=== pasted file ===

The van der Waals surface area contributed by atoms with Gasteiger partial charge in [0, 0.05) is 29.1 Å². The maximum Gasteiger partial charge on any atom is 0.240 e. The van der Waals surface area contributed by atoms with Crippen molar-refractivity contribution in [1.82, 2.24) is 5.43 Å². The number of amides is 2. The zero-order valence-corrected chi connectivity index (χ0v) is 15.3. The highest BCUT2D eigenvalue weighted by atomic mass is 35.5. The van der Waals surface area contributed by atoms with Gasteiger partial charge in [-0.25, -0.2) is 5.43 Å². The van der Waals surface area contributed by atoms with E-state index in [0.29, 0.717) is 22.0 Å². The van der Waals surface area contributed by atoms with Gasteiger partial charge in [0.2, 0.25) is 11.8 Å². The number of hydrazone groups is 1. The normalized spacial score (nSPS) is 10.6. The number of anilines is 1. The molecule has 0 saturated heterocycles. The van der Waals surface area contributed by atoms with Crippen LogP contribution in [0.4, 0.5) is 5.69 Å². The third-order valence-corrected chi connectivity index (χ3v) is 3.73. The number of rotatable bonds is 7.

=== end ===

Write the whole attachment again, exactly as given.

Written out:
The van der Waals surface area contributed by atoms with Gasteiger partial charge in [0, 0.05) is 29.1 Å². The maximum Gasteiger partial charge on any atom is 0.240 e. The van der Waals surface area contributed by atoms with Crippen molar-refractivity contribution in [1.82, 2.24) is 5.43 Å². The number of amides is 2. The zero-order valence-corrected chi connectivity index (χ0v) is 15.3. The highest BCUT2D eigenvalue weighted by atomic mass is 35.5. The van der Waals surface area contributed by atoms with Gasteiger partial charge in [-0.25, -0.2) is 5.43 Å². The van der Waals surface area contributed by atoms with E-state index in [0.29, 0.717) is 22.0 Å². The van der Waals surface area contributed by atoms with Gasteiger partial charge in [0.2, 0.25) is 11.8 Å². The number of hydrazone groups is 1. The normalized spacial score (nSPS) is 10.6. The number of anilines is 1. The molecule has 0 saturated heterocycles. The van der Waals surface area contributed by atoms with Crippen LogP contribution in [0.4, 0.5) is 5.69 Å². The third-order valence-corrected chi connectivity index (χ3v) is 3.73. The number of rotatable bonds is 7.